Our Global Food Supply
“Them belly full, but we hungry”
Bob Marley, 1974
Now that we have explored this dazzling array of technology in our commonplace kitchens, let us think about the food products and produce that we routinely procure for our cupboards and fridges to create our daily meals. Just like our savory little grape who got this story rolling, so too most other foodstuffs we consume travel far to find us despite recent interest in local sourcing.
Think of Christmas time. Ah, the Yule log and trimming the tree by the fire. Of course, this scene would not be complete without a glass of eggnog with a pinch of nutmeg and cinnamon, right? And where does nutmeg come from? Indonesia, India, and Guatemala each produce about 1/3 of the World’s supply. However, the history here sheds light on our current Global food supply system as well as aspects of Free Trade and Economic inequities written about extensively by Henry George.
For millenia, an archipelago known as the Moluccas to the East of Sulawesi and now part of Indonesia traded with other parts of Asia including China. Their main crops were spices including nutmeg and cloves. Hence their eventual name the Spice Islands. In the Middle Ages the Arabs controlled this Spice Trade depositing the produce in Venice making that city a hub of wealth in Europe while the Arabs kept the location of the islands a strategic secret. After numerous explorations and arm-wrestling wars over the islands involving the sacking of at least one island capital and innumerable lost lives the Dutch eventually won control of the islands in the 16th century and administered them through the Dutch East India Company.
Today the native species of spices which originated in the Moluccas are cultivated in other temperate regions. However, 99% of the world total of cinnamon, for example, is still produced in Indonesia, China, Vietnam, and Sri Lanka. So, if you like that cinnamon pop-tart in the morning, thank somebody in Sri Lanka or on Ambon Island in Indonesia.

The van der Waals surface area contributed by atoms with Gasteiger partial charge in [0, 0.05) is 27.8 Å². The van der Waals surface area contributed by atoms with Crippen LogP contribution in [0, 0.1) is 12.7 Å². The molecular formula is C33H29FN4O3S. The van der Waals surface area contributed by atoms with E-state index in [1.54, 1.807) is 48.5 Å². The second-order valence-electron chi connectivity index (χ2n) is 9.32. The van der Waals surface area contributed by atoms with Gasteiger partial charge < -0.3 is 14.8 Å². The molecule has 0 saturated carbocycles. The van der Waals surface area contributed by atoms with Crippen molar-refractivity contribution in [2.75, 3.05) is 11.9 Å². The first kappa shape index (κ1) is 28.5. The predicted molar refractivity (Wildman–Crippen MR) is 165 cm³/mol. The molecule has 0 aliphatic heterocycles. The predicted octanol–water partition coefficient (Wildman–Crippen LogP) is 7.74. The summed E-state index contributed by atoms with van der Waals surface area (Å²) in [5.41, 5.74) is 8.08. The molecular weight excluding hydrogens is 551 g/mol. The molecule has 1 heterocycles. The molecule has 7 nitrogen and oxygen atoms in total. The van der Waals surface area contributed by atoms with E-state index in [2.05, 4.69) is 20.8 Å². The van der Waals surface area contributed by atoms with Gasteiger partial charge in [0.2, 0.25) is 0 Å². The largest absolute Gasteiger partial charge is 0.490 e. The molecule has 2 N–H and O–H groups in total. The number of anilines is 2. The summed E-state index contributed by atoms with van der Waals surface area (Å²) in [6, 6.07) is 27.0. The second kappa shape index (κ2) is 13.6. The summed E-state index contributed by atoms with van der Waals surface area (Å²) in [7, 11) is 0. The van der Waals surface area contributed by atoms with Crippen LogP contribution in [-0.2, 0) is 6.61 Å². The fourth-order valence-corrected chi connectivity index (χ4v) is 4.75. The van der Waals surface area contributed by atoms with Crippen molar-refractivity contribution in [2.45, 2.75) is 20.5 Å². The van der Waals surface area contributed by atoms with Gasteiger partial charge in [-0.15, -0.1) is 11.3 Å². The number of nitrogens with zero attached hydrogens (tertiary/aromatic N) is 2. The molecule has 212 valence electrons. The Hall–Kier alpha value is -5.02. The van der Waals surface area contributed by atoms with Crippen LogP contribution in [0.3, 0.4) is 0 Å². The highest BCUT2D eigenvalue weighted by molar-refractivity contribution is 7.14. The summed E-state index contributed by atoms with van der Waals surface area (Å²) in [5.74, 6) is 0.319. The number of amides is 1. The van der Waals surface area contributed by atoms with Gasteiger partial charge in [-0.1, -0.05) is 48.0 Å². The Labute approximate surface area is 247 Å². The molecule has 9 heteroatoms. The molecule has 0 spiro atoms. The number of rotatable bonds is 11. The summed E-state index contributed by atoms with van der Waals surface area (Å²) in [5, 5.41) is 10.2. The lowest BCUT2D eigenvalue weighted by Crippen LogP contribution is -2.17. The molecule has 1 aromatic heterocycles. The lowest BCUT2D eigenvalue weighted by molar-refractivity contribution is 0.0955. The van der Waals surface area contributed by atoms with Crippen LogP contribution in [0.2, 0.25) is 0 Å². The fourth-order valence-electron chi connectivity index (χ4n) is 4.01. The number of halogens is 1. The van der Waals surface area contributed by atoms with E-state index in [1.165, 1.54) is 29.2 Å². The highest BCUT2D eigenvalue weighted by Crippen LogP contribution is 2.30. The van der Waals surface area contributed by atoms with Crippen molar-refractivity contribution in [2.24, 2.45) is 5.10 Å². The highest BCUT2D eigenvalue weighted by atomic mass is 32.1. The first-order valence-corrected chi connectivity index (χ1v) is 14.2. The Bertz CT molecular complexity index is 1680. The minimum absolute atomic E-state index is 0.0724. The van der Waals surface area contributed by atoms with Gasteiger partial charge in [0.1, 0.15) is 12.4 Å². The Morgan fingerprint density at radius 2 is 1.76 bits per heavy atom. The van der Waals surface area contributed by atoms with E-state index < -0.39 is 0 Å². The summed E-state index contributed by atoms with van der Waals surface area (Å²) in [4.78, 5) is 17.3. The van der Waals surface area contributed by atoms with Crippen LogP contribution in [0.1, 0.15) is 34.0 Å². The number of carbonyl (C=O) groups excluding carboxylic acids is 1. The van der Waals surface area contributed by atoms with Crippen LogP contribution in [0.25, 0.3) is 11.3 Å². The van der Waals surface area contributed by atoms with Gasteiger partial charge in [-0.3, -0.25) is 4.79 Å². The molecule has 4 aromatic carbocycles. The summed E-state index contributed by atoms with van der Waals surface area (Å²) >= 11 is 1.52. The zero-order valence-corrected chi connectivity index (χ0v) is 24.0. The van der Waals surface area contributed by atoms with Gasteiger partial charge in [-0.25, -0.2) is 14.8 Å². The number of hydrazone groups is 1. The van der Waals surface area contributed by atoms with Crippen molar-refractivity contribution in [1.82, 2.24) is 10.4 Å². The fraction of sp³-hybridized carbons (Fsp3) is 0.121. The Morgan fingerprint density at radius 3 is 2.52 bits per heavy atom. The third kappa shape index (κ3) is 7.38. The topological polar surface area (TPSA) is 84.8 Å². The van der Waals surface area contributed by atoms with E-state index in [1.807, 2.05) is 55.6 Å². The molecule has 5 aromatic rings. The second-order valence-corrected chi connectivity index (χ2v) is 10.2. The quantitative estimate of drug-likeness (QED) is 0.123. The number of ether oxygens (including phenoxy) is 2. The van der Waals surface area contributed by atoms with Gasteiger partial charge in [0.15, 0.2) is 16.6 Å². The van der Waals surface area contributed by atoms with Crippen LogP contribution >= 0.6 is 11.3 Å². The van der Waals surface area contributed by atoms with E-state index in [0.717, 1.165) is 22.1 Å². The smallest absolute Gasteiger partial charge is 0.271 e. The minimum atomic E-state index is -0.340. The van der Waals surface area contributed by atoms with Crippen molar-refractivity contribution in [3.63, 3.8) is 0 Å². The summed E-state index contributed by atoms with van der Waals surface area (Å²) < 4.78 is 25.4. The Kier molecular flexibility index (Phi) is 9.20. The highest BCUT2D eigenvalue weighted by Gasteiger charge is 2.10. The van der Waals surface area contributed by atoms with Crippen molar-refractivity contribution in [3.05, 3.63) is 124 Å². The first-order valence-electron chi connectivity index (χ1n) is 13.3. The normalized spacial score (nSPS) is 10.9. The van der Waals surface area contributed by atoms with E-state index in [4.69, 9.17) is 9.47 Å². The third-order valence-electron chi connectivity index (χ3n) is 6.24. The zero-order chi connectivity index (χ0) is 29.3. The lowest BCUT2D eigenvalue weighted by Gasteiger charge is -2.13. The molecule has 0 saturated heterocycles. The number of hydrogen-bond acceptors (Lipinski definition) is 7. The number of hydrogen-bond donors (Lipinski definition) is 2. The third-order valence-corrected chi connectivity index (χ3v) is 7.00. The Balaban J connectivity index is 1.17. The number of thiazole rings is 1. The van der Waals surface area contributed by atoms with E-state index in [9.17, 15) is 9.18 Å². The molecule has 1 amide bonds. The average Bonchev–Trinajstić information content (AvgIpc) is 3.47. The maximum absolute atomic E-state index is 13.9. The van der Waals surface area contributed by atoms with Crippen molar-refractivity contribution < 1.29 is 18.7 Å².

Bringing this full circle, the state of spice farming in the original home of these plants – islands like Ambon in Indonesia – have fallen on hard times. Several countries produce cloves today and Indonesia remains the largest among them. But on Ambon, the originator of clove agriculture, only small-scale farms remain with many farmers “living in poverty” according to the local governor. Instead, the youth must follow other pursuits and leave cloves and nutmeg behind to secure their livelihoods joining into new modes of economic interaction propelling the continued global trade which the original Spice Islands have seen since before the rise of the Roman Empire.
Free Trade, Environment, and Keeping You Fed
Turning the discussion from kitchen technology, logistics, and food production to the economic principles supporting these human products and endeavors, a reasonable place to start is with Adam Smith. As with most Economists we can find messages from Smith supporting many positions, yet one thing is clear. He believed that people wanted to and should be allowed to buy goods from sources at the lowest prices. This translated into his support for Free Trade. A century later Henry George, the American Economist and Political Philosopher, best known for his work “Progress and Poverty”, also wrote extensively about Free Trade. Here in the introduction to his master work he “sets the table” so to speak:
In his full-length treatment of the subject, “Protection or Free Trade” in 1886, Henry George took on the subject of tariffs and how they related to wages, prosperity, and inequality. George wrote that “Protection … means the levying of duties upon imported commodities for the purpose of protecting from competition the home producers of such commodities.” Proponents of such a strategy contend that nations should procure essentially everything for themselves to promote their prosperity. In George’s time they also argued that high wages would also be delivered. However, George was not supportive of this method and in fact linked such policies to numerous social ills:
“Protection, moreover, has always found an effective ally in those national prejudices and hatreds which are in part the cause and in part the result of the wars that have made the annals of mankind a record of bloodshed and devastation …” – Henry George, 1886.
Personally, I find this perspective uniquely uniting of the sinews of history from the Spice Islands all the way to today’s conscious choice of American Multinational Corporations to source production and supply globally. In fact, George observed that from a tax angle, “it costs more to get goods through a custom house than it does to carry them around the world”. Essentially, George was more “anti-protectionist” than a free-trader who agreed to free trade when certain conditions are met. Importantly, he strongly believed that free trade would not benefit workers unless we have a land tax.